The details of President Joe Biden’s sweeping vaccine mandate for private businesses are still being worked out, but Colorado companies are already preparing.
The executive order, which will apply to every company with at least 100 employees, puts new pressure on holdouts to get a vaccine or undergo regular testing — or find a new job. The plan is being administered through the Occupational Safety and Health Administration, the government agency that regulates workplace safety, and should be finalized in the coming weeks.
Some Republican governors have come out against the mandate. Arizona is suing the Biden administration to stop it. But even though traditional business organizations often skew toward the more conservative end of the political spectrum, there is plenty of support for the move in Colorado’s business community.
“Mandates aren’t something that we typically are comfortable with, but in this case, there is a general understanding of the necessity in order to …. address, primarily, a public health crisis which is threatening disease spread and, ultimately, life - but also to make sure that we are continuing to keep our economy vital,” said John Tayer, president and CEO of the Boulder Chamber of Commerce.
The business community needs to do everything it can to prevent the kind of economic disruption that hobbled the economy when the pandemic first hit last year, he said. A government rule will make it easier for companies that are struggling to figure out how best to proceed, Tayer said.
“There was so much uncertainty around the legal ground on which they stood,” he said.
Some Colorado companies went ahead without the federal government’s stamp of approval. Pinnacol Assurance, a Denver-based insurance provider with about 650 employees, started mandating vaccinations for employees last month.
There are some exemptions for remote work, but not many, according to Pinnacol president and CEO Phil Kalin. All employees meeting externally with clients – even if they don’t go into the office – have to be vaccinated, he said.
“Unless you’re staying in your home, and doing your work from home, you’re required to demonstrate that you’ve been vaccinated,” Kalin said.
Earlier this month, Kalin urged other CEOs to take similar measures. He strongly supports the Biden administration’s decision to push companies to require vaccinations.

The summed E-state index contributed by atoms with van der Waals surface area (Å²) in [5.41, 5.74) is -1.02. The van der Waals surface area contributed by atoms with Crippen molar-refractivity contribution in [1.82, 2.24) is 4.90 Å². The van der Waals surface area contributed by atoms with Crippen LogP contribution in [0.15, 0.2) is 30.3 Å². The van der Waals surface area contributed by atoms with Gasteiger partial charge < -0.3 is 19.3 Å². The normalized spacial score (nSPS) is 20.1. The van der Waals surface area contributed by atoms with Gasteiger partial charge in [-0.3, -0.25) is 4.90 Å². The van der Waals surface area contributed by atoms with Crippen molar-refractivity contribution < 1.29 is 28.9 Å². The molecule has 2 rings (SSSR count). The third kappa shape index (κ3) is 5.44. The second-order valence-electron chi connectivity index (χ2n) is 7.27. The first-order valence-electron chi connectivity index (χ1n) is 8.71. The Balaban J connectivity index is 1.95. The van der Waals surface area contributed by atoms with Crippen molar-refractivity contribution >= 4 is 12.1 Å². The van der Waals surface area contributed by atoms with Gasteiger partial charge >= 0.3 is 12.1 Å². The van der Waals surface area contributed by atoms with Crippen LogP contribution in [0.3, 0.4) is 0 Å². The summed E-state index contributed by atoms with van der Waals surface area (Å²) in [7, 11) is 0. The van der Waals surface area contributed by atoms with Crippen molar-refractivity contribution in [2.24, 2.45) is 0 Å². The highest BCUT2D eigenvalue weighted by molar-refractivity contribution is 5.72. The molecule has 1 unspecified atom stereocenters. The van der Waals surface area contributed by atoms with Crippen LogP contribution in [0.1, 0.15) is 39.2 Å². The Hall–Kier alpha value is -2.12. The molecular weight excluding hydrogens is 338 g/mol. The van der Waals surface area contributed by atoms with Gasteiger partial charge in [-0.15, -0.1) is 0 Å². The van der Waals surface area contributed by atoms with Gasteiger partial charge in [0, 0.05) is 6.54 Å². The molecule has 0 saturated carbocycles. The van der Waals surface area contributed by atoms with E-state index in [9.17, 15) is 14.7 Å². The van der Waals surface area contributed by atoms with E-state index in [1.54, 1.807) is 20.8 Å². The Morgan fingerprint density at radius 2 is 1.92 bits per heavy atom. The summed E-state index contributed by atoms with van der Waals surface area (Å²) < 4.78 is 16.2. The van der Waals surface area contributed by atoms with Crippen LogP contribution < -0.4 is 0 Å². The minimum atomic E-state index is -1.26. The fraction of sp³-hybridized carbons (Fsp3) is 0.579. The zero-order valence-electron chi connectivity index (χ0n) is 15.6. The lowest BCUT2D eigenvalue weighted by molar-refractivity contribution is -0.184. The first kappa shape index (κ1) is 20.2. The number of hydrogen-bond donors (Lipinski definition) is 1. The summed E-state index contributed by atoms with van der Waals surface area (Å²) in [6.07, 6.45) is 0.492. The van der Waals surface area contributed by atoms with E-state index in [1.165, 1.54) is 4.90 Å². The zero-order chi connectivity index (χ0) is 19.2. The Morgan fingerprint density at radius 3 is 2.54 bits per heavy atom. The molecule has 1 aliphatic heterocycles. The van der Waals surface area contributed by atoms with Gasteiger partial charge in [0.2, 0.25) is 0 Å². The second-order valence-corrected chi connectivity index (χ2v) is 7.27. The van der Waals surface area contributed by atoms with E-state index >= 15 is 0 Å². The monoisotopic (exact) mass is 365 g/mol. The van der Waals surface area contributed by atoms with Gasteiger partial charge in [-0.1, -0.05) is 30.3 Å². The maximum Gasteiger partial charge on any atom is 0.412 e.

“Anything we can do to get more and more people vaccinated is a good thing and I certainly support the action,” Kalin said.
But even in Denver, where vaccination rates are well above the national average, some business leaders remain reticent. For example, the Denver Metro Chamber of Commerce isn’t backing Biden’s plan.
“We understand that our elected and public health officials have had to make difficult decisions throughout this pandemic to try and keep more people safe,” president and CEO J.J. Ament said in an emailed statement. “We have long supported the ability of employers to make such decisions for their own organizations. We continue to support that local approach today.”
The chamber will do its best to help businesses understand the final rule from OSHA once it’s published, Ament added.
Tayer of the Boulder Chamber of Commerce hopes a federal mandate will bring greater community acceptance for the idea of vaccine mandates – even for those business owners that aren’t forced to comply.
“When they are presenting mandates for businesses of a certain size, that then creates a greater opportunity and a pathway for many of our smaller businesses … to pursue that as well,” he said.
CPR, which meets the 100-plus employee mark, has a high rate of staff members who have self-reported they are fully vaccinated. CPR will be subject to the President’s vaccine mandate. We are currently awaiting details.
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